Today celebrates the feast day of Saint Nicholas of Myra, a fourth century Byantine bishop who is widely revered for his generosity, kindness and compassion. In many European traditions, the night before ‘Saint Nicholas Day’ is when children display their shoes in prominent positions, like in front of their bedroom door or by the dining room table. The story goes that in order for Saint Nicholas to fill those shoes with gifts, the little ones had to be fast asleep. Feng Shui says that your shoes can also bring you another gift when positioned in a specific manner. This philosophy says that you can walk into excellent opportunities for a new job if you turn around all around the shoes in your closet. Simply position them so the toes are pointing as if the shoes were going to walk out on their own. The shoes should be put in pairs and those that are outdated or never worn should be weeded out and given to someone who can use them. Following in the footsteps of generous old Saint Nick, acting charitably while also activating your intention is the probably the best gift of all!
By Ellen Whitehurst for Astrology.com
‘THINK on THESE THINGS’
By Joyce Sequichie Hifler
Leave yourself a choice. It is a sorry state of affairs when a person’s life becomes so regimented that it is impossible to make even one change in plans. There is a story about a gentleman who kept a record in minute detail of his living and every cent he earned so that he could make a trip abroad. The record keeping became such an obsession that when he could make the trip he took along crackers to keep from eating in the dining room aboard ship. The journey was nearly over before he discovered the price of his meals was included in the fare.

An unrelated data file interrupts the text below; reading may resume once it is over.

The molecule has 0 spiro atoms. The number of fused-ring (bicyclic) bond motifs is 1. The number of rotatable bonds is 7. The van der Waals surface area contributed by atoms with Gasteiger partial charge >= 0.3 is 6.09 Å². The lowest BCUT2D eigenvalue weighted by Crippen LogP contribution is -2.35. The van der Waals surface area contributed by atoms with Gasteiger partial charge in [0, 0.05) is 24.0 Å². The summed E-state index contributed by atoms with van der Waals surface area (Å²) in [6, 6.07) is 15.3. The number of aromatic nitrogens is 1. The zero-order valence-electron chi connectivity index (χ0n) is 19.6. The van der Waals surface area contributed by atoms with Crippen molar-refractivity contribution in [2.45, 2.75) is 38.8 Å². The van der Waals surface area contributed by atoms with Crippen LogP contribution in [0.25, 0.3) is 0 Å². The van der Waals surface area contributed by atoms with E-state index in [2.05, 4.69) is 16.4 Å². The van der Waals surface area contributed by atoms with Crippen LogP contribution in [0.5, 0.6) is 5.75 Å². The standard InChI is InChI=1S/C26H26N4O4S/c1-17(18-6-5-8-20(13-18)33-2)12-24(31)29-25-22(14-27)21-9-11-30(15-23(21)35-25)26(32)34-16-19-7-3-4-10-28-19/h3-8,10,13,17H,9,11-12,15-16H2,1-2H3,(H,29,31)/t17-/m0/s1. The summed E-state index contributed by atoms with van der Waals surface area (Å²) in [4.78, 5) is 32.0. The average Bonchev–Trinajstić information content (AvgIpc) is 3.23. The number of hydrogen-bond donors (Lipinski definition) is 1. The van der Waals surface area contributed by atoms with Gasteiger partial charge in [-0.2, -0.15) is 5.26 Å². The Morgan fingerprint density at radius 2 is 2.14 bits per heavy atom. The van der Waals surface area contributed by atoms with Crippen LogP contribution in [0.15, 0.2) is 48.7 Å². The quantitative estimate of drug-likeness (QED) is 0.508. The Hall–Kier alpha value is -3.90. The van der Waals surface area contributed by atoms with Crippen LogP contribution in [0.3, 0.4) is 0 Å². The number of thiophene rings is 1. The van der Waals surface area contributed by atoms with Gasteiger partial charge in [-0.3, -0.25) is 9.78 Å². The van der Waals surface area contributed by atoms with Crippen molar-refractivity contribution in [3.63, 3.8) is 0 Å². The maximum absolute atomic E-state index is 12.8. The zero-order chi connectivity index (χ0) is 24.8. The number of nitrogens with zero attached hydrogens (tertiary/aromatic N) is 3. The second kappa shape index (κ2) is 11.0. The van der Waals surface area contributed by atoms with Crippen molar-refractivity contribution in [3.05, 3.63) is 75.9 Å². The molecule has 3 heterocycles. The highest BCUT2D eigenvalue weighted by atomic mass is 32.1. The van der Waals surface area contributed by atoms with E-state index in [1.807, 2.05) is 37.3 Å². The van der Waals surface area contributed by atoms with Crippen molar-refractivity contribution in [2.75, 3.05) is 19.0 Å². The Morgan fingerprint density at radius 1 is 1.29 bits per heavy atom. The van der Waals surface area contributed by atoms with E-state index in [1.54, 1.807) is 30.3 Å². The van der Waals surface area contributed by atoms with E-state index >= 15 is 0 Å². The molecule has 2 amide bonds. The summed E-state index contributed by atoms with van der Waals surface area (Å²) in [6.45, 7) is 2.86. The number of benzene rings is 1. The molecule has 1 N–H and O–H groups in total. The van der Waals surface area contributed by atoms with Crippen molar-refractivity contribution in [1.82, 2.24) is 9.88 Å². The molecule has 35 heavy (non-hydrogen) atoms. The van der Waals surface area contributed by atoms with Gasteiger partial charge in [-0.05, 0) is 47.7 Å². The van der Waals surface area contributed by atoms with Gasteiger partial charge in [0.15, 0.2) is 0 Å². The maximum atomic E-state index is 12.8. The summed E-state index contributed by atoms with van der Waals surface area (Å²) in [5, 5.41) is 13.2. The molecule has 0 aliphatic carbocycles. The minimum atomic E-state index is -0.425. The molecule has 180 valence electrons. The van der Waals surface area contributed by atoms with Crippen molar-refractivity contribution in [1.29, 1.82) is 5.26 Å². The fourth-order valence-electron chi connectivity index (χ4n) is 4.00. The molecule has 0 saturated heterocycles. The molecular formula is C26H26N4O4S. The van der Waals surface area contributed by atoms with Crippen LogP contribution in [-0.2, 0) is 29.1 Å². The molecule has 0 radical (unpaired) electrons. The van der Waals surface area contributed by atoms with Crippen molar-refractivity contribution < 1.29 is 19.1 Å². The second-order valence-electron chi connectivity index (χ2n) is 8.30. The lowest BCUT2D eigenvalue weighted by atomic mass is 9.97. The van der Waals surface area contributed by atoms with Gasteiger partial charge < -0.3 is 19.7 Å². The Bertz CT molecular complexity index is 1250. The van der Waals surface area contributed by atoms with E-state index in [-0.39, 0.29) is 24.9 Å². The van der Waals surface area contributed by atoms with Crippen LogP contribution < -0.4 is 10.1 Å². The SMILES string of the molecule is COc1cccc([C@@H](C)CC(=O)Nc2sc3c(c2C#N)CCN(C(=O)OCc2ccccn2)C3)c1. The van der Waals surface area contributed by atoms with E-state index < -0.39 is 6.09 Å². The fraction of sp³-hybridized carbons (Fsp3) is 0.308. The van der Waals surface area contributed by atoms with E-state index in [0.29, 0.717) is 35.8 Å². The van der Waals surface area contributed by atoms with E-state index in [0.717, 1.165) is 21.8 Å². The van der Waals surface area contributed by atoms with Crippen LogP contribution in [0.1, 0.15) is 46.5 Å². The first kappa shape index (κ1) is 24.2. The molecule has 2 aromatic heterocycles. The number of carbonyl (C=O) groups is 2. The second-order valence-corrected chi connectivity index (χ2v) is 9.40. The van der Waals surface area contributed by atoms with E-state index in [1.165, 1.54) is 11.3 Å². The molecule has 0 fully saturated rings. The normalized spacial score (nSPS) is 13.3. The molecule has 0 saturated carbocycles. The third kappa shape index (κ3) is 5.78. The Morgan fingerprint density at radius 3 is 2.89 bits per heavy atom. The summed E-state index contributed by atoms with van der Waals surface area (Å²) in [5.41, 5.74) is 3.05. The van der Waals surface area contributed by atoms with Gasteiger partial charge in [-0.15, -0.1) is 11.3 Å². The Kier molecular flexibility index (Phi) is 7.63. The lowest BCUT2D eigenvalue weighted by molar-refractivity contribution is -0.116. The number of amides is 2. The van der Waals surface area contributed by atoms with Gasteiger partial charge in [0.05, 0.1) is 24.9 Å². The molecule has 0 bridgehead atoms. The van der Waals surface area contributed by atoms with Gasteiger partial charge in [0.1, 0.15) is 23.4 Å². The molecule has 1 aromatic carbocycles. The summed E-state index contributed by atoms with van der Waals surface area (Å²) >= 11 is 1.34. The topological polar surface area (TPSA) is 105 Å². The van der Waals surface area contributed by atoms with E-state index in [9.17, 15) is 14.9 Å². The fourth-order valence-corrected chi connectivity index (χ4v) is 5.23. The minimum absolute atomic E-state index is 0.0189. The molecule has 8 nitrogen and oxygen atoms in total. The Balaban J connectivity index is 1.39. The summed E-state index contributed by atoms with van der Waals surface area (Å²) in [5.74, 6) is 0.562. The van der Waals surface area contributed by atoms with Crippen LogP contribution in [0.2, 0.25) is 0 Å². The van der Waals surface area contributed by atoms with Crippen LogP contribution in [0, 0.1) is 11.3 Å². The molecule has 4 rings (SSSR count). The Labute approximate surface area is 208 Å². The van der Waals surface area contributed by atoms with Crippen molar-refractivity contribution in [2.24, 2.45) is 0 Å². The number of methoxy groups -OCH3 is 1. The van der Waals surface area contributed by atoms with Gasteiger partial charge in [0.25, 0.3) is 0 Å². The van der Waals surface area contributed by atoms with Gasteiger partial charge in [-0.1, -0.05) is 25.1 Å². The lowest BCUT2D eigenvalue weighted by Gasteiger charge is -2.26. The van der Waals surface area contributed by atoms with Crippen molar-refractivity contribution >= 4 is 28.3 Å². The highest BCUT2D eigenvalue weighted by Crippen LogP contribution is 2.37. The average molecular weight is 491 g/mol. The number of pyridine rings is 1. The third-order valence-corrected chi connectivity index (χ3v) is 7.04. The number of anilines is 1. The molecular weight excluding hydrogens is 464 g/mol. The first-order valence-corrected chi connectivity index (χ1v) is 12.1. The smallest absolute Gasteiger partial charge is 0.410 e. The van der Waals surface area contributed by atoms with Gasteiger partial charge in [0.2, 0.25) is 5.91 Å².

How much do we miss by refusing to accept the bounty of choices? “If only” and “I wish” are so over used. We bind ourselves daily by refusing to recognize the volume of opportunities open to each of us. All of life is not free, but there is much available for our personal selection.
Dr. William S. Sadler wrote of a woman who was so orderly and systematic in her living that she inquired of her minister how to go about dying since she had never done it before. Living in a systematic world is possible, but there are limits to what we can prepare for and about which to be orderly. Daily we meet and settle many small emergencies, and some not so small. And it is our developed ability to meet these things successfully and on the spur of the moment that makes a well-rounded individual.
But the steady, uniform methods of doing things do not necessarily mean a person is ready to meet every situation in life. In fact, such living often makes change practically impossible when change is sorely needed.
Order is heaven’s first law. But order means first things first. A place for everything and everything in its place. Then, if we’ve learned how to live, we never have to worry about the art of dying gracefully.
Available online! ‘Cherokee Feast of Days’
By Joyce Sequichie Hifler.
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Elder’s Meditation of the Day
By White Bison, Inc., an American Indian-owned nonprofit organization. Order their many products from their web site: http://www.whitebison.org